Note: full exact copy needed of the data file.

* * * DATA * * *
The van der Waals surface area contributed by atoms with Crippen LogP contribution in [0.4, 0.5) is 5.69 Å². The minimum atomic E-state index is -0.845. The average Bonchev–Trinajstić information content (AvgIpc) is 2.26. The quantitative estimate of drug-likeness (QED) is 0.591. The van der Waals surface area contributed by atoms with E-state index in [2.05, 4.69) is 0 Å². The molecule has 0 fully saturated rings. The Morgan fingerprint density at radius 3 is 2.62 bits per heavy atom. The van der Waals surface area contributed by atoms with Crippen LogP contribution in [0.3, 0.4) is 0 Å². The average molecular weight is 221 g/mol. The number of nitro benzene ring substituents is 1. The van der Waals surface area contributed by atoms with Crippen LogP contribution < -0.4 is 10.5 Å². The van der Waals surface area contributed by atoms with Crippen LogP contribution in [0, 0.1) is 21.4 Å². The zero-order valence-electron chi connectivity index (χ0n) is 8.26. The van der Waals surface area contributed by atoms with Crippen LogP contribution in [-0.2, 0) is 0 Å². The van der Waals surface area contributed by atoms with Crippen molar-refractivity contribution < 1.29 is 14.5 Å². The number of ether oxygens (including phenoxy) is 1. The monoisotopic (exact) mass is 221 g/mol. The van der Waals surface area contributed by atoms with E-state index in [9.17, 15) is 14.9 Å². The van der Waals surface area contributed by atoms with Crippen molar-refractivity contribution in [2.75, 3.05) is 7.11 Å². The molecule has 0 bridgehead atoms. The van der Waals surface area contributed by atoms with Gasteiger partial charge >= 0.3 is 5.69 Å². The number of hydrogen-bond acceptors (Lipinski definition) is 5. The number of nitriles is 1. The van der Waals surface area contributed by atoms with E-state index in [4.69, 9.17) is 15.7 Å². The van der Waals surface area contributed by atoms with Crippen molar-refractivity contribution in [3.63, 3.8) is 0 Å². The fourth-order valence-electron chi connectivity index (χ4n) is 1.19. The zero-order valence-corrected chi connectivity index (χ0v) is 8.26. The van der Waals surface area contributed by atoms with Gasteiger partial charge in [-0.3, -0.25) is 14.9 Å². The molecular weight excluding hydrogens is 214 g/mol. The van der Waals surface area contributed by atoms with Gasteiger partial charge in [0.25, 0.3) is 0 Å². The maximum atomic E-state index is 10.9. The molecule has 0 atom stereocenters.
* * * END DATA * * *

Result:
The van der Waals surface area contributed by atoms with Crippen LogP contribution in [0.4, 0.5) is 5.69 Å². The minimum atomic E-state index is -0.845. The average Bonchev–Trinajstić information content (AvgIpc) is 2.26. The quantitative estimate of drug-likeness (QED) is 0.591. The van der Waals surface area contributed by atoms with E-state index in [2.05, 4.69) is 0 Å². The molecule has 0 fully saturated rings. The Morgan fingerprint density at radius 3 is 2.62 bits per heavy atom. The van der Waals surface area contributed by atoms with Crippen LogP contribution in [0.3, 0.4) is 0 Å². The average molecular weight is 221 g/mol. The number of nitro benzene ring substituents is 1. The van der Waals surface area contributed by atoms with Crippen LogP contribution < -0.4 is 10.5 Å². The van der Waals surface area contributed by atoms with Crippen LogP contribution in [0, 0.1) is 21.4 Å². The zero-order valence-electron chi connectivity index (χ0n) is 8.26. The van der Waals surface area contributed by atoms with Crippen LogP contribution in [-0.2, 0) is 0 Å². The van der Waals surface area contributed by atoms with Crippen molar-refractivity contribution < 1.29 is 14.5 Å². The number of ether oxygens (including phenoxy) is 1. The monoisotopic (exact) mass is 221 g/mol. The van der Waals surface area contributed by atoms with E-state index in [9.17, 15) is 14.9 Å². The van der Waals surface area contributed by atoms with Crippen molar-refractivity contribution in [2.75, 3.05) is 7.11 Å². The molecule has 0 bridgehead atoms. The van der Waals surface area contributed by atoms with Gasteiger partial charge >= 0.3 is 5.69 Å². The number of hydrogen-bond acceptors (Lipinski definition) is 5. The number of nitriles is 1. The van der Waals surface area contributed by atoms with E-state index in [4.69, 9.17) is 15.7 Å². The van der Waals surface area contributed by atoms with Crippen molar-refractivity contribution in [3.63, 3.8) is 0 Å². The fourth-order valence-electron chi connectivity index (χ4n) is 1.19. The zero-order valence-corrected chi connectivity index (χ0v) is 8.26. The van der Waals surface area contributed by atoms with Gasteiger partial charge in [-0.3, -0.25) is 14.9 Å². The molecular weight excluding hydrogens is 214 g/mol. The van der Waals surface area contributed by atoms with Gasteiger partial charge in [0.25, 0.3) is 0 Å². The maximum atomic E-state index is 10.9. The molecule has 0 atom stereocenters.